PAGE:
Intended for healthcare professionals

Opinion

We must call out childism in covid-19 policies

BMJ 2021; 375 doi: https://doi.org/10.1136/bmj.n2641 (Published 29 October 2021) Cite this as: BMJ 2021;375:n2641

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  1. Nisreen A Alwan, associate professor in public health and honorary consultant of public health12
  1. 1University of Southampton
  2. 2University Hospital Southampton NHS Foundation Trust
  1. N.A.Alwan{at}soton.ac.uk
  2. Follow Nisreen on Twitter @Dr2NisreenAlwan

Nisreen A Alwan questions whether the current rates of covid infection in UK school children are acceptable when we have emerging evidence of the virus's lingering health effects

I recently wrote on Twitter1 in reference to the current SARS-CoV-2 child infection rates in England: “It really isn’t fair how covid is allowed to spread so uncontrollably in school-aged kids. I feel like a broken record, but I can’t stop saying this. Kids paid such a high price to protect the adults in the first year of the pandemic and now the adults don’t seem to care. Not fair.”

Childism is a term that has been used to describe institutional prejudice and systemic injustice against children,2 as observed during the pandemic in policy decisions. Adami and Dineen critique the language that describes children as “vectors of transmission,” as well as the effect of school closures, and policies that exacerbate child hunger and compromise their safety. I’d argue that allowing mass SARS-CoV-2 infections among children is also a form of childism.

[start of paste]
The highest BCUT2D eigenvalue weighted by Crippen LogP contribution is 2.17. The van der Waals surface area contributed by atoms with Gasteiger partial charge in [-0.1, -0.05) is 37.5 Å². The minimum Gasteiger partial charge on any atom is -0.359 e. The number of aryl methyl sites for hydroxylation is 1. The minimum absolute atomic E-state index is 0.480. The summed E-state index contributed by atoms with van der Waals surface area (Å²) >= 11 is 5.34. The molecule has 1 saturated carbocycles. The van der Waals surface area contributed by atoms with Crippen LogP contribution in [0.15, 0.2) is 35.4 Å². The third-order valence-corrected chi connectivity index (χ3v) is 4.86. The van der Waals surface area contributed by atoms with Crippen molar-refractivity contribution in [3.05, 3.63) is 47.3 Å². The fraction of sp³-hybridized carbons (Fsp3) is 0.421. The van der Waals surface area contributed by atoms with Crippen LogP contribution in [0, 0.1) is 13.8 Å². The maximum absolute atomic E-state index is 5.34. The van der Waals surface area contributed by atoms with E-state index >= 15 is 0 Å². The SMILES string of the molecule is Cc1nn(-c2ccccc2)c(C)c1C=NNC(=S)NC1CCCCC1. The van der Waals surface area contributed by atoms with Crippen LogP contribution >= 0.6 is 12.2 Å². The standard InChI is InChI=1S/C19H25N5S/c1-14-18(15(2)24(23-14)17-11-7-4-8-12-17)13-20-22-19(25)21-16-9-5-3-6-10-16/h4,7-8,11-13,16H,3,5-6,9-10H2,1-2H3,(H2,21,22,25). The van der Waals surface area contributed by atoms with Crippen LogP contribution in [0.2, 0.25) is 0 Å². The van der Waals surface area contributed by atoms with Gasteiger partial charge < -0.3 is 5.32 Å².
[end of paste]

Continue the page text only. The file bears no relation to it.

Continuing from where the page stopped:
The latest data from the Office for National Statistics (ONS) on infection prevalence in England3 show that 7.8% of secondary school aged children (school year 7 to 11) and 3.8% of those aged 2 to school year 6 had covid-19 during the week ending 16 October 2021. Children had by far the highest infection rates among all age groups, followed by those in the parent age bracket of 35-49 years (1.5%). The rates of hospital admissions during the week ending 17 October 2021 per 100 000 people were 2.9 for ages 0-4, 1.8 for ages 5-14, and 1.9 for ages 15-24. These are much lower than covid-19 admission rates for older age groups. However, worryingly, hospital admissions for children aged 5-14 were 74% higher3 compared with January 2021 at the peak of the UK’s second coronavirus wave. What these infection rates mean in terms of children’s education is that 209 000 state school pupils in England (2.6%) were not in school due to coronavirus-related reasons on 14 October 2021, including 111 000 with confirmed infection.4

Are such rates of coronavirus infection in the young acceptable? This is a virus that is constantly evolving into new variants and which results in prolonged ill health in some of those infected. The latest UK figures from the ONS on long covid5 released on 7 October 2021 estimate that 11 000 children aged 2-16 have it for at least a year from the date of confirmed or probable infection, with 29 000 estimated not to have recovered at least 12 weeks after onset. This equates to about one in 1000 children out of all those aged 2-11 years living in private households in the UK and five in 1000 out of 12–16-year-olds.5